“My life has been full of terrible misfortunes, most of which never happened.” – Montaigne.
How often have we spent a significant portion of our lives worrying about what will happen, what could happen, what might happen? Devoting all our efforts to worrying about all manner of terrible misfortunes which could befall us, rather than concentrating upon the task in hand.
And even worse, worrying about what would have happened or could have happened or might have happened! So that instead of dealing with reality, we continue to expend considerable time, energy and effort worrying about all the would, could, might have happened things which didn’t happen, leaving ourselves no time to reflect upon the things which actually happened, to appreciate our successes, and to work out what to do next.
And yet, for all our time worrying about all the possible misfortunes and disasters which might befall us, how many of them actually happened?
Chances are, if you are like the vast majority of the population, very few of them at all; and of those that did, they were almost certainly much less of a problem than you had originally feared.
And, while we are being honest with each other, in those cases where we did encounter misfortune it was quite probably something we hadn’t foreseen or thought about anyway!
When we worry incessantly about what could or might go wrong, we are doing several things –
- We are using up valuable mental resources which could otherwise be devoted to constructive activities
- We start to worry and even panic more and more about things that have not happened and probably won’t happen
- We devote so much of our time to over-worrying about some things that we completely miss things which can actually happen.
Not to mention that what we focus on grows, so by focusing on what potential major disaster may befall us, we can actually at some level end up inadvertently bringing it about!
Wait, what? We can cause misfortune by thinking about it? How does THAT work?!
Simply because we spend so much of our time focusing on it, that some part of our mind actually interprets it as something we want (after all, if we didn’t want it why would we spend so much time thinking about it? Who would be daft enough to spend so much time thinking about something they don’t want?) and sets about seeing if it can help us achieve it.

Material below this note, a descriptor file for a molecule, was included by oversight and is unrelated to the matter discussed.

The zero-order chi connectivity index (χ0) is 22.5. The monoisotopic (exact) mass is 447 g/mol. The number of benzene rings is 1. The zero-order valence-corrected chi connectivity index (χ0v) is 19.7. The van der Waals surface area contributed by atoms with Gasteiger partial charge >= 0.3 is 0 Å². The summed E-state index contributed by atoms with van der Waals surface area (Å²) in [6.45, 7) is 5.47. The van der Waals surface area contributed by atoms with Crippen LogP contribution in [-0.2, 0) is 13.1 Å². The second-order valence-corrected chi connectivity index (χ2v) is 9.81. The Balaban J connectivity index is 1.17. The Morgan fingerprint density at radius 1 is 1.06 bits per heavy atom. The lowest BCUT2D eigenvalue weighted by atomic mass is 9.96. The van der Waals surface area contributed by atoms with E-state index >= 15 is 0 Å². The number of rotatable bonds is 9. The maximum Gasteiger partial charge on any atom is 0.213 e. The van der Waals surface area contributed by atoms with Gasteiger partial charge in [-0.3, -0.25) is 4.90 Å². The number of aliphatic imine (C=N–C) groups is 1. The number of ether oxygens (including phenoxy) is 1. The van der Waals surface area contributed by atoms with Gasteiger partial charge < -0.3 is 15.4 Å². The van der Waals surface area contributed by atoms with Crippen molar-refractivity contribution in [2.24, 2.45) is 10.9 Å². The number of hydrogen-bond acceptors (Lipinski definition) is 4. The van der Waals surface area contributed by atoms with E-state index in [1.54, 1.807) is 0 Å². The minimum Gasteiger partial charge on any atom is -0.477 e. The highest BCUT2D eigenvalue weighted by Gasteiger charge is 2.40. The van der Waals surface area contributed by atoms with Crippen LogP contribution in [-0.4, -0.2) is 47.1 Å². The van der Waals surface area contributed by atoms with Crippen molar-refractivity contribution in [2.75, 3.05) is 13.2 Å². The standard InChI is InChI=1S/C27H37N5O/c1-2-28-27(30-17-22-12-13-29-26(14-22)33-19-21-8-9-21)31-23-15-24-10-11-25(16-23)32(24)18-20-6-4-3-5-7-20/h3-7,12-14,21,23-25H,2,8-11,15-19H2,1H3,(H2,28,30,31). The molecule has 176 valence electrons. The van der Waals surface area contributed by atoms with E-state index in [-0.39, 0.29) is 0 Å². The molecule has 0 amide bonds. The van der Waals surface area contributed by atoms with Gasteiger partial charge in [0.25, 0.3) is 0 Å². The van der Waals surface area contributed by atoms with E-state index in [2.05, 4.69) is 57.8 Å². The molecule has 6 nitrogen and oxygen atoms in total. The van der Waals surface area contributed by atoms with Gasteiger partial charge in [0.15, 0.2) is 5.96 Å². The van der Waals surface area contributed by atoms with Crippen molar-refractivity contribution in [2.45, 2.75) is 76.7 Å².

So, but focusing on all the misfortunes we don’t want, we either help to bring them to fruition, or else at best we just waste so much of our time and effort thinking about things that will never happen (or would never have happened had we not spent so much time thinking about them).
“Ah, but we must consider all the things which could go wrong so we can plan for them” is a common response.
And yes, it is true that it is good practise to consider where a plan might fail so that alternatives can be put in place or the failure avoided in the first place.
However, there is a huge difference between having an eye for potential pitfalls and worrying ourselves to death by imagining all manner of disasters which, if we are honest, aren’t going to happen.
And it is more important to focus on what we are doing, what can go right, and enjoying the process.
So next time you find yourself asking “What if it doesn’t work”, pause for a moment, take a few deep breaths, and ask yourself “And what if it DOES work?”
Similarly “What if [bad thing] were to happen?” – ask yourself “And what if it doesn’t happen?”
After all, life is filled with things which could theoretically go wrong.
Even deciding to get out of bed is fraught with potential imaginary danger – what if you fell and broke your arm getting out of bed? Hey, it could happen! So best stay in bed, safer that way. Only, what if the ceiling collapsed on you while you were in that bed – ooops!
Consider the trapeze artist. They realise they might fall which would be a major disaster, so they have a safety net and they get on with it. They don’t then start worrying about “What if the safety net broke?” !
So next time you find yourself conjuring up all manner of disastrous possibilities and worrying endlessly about them to the point where you end up doing nothing, think back to all the other times you imagined lots of disasters and notice how almost none of them ever happened anyway.
And in doing so, allow yourself to avoid the most serious misfortune of all – that of not actually doing what you want to do! That, in the end, is the ONLY real major misfortune, and it is one which is completely within your own control.
Agree? Disagree? Leave a comment and share your thoughts!